Preventing Falls at Home

Woman smiling

Falls Prevention Awareness Week is Sept. 21-25. According to the U.S. Centers for Disease Control and Prevention:

  • One in four Americans ages 65 and older falls each year.
  • Every 11 seconds, an older adult receives treatment in the emergency room for a fall.
  • Every 19 minutes, an older adult dies from a fall.
  • Falls are the leading cause of fatal injury. They most common cause of nonfatal trauma-related hospital admissions among older adults.

As we age, our homes provide new challenges and obstacles. These challenges and obstacles remain unseen until a problem arises. Our bodies also undergo subtle (or not so subtle) changes that create a fall risk. Even in our own home.

Our homes are our castles and should be places that are safe and comfortable regardless of any physical limitations. Most people prefer to stay in their homes as they age, but are unsure of how to make changes if/when needed. When faced with mobility or cognitive changes or decline, the preference to stay at home may not remain realistic without adapting the current living environment.

Here are some tips and tools to reduce the risk of falling at home and improve your ease of mobility.

  1. Clear walking pathways: Remove cords, papers, shoes, pet toys and laundry from your walking paths. Also, be aware of slippery surfaces and spills on the floor. Clean up or cover up a spill immediately.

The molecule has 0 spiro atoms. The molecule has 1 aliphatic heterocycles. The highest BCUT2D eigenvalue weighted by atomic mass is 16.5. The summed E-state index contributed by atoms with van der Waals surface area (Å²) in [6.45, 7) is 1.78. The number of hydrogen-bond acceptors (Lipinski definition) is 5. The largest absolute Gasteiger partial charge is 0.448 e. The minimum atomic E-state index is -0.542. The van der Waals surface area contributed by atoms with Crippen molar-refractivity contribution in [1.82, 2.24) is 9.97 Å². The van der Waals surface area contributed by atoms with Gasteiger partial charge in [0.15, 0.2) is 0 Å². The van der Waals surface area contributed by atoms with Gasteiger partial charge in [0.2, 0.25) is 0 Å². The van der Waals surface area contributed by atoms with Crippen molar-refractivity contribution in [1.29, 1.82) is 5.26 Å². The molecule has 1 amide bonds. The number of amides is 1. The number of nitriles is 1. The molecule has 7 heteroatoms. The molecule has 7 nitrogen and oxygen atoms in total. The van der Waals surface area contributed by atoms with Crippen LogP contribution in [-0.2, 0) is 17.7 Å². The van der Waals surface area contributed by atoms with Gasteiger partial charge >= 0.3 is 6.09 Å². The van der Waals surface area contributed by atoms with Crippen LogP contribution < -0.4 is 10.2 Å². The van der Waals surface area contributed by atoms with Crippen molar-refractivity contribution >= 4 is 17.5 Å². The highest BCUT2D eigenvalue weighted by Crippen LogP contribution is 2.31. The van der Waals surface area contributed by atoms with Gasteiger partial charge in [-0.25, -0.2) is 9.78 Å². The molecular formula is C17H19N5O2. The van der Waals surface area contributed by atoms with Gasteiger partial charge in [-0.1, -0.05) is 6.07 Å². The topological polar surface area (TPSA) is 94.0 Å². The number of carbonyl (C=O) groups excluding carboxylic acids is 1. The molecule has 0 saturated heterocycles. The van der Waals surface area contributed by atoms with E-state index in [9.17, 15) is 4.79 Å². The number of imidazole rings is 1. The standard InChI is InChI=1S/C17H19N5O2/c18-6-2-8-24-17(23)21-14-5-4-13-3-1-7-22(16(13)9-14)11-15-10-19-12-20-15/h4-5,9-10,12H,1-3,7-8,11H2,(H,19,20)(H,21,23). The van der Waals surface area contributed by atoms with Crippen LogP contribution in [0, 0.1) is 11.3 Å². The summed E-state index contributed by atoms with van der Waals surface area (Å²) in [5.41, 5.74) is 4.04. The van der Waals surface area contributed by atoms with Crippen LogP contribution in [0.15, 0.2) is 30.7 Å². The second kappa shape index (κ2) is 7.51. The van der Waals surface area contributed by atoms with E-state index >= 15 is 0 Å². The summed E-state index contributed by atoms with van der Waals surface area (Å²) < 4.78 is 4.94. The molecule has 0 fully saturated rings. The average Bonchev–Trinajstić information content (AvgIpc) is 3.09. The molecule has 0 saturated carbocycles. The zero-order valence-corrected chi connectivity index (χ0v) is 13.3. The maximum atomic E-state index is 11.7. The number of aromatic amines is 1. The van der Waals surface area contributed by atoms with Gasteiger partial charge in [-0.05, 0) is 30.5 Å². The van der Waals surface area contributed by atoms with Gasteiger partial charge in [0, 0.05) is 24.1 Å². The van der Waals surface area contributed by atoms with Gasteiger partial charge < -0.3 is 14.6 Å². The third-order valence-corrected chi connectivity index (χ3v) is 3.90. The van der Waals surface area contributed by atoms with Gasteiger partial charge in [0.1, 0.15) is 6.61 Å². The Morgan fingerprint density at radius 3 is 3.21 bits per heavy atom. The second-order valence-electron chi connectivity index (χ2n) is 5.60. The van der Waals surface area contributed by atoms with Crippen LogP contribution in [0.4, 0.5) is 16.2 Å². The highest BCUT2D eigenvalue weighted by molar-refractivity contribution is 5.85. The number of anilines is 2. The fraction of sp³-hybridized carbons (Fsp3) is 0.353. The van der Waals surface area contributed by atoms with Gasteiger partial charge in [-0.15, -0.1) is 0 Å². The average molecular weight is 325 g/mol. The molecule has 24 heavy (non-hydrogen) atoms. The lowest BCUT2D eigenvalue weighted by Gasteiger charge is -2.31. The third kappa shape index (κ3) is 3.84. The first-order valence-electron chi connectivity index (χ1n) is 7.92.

2. Beware of uneven surfaces in your home: Changes in flooring surfaces and sunken living areas that are not highly contrasted are easy to miss. You may fall and trip on these surfaces. Highlight steps with lighting or color striping. Work with a contractor to eliminate transition strips from carpet to tile. Even throw rugs, if not secured, are enough of an uneven surface to trip you.
  3. Add good lighting inside and outside your home: Dark hallways, poorly lit closets, stairs without lighting, doors to enter/exit the home and outside walkways without lighting increase your risk for falling. Home improvement stores have many lighting options to resolve this problem.
  4. Add supports in the bathroom: Consider adding grab bars next to your toilets as you enter or exit your shower. There are many fashionable options available at home improvement stores and various online vendors.
  5. Make your stairs safe: If you must navigate stairs to enter/exit your home or within your home, please use a well-installed railing for the full length of the stairs. It is best to install two railings if possible and have stairs carpeted. Stairs that are chipped, crumbling or with loose railings are risky. Please get these repaired.
  6. Organize frequently used items at home within your reach: Remember what your “strike zone” looked like playing baseball or softball? This is the zone you should store your most frequently used items. Getting up and down from the floor or using ladders in the home can prove difficult so, if you are unsteady, make these changes ASAP.
  7. Read the AARP HomeFit Guide: AARP has an online and printed edition guiding you on a room-by-room, area-by-area home inspection to identify fall risks and provide solutions for these risks. Visit the AARP website for details.

At Anne Arundel Medical Center, we have a specialized fall prevention program. We send specially trained clinicians to your home to provide feedback on how to optimize the safety of your home while preserving the components that you love. Next, we recommend a follow-up appointment in our outpatient clinics. At our outpatient clinics, we provide intervention to minimize the risk of falls. All steps are designed so you return home with a program tailored to your specific needs to continue to maintain a lifestyle to lower your risk of falls. Our goal is to help our loved ones age in place. This allows them to live their life in the home they love.

Marilyn Pfeiffer and Jennifer Buchanan are physical therapists at Anne Arundel Medical Group (AAMG) Physical Therapy.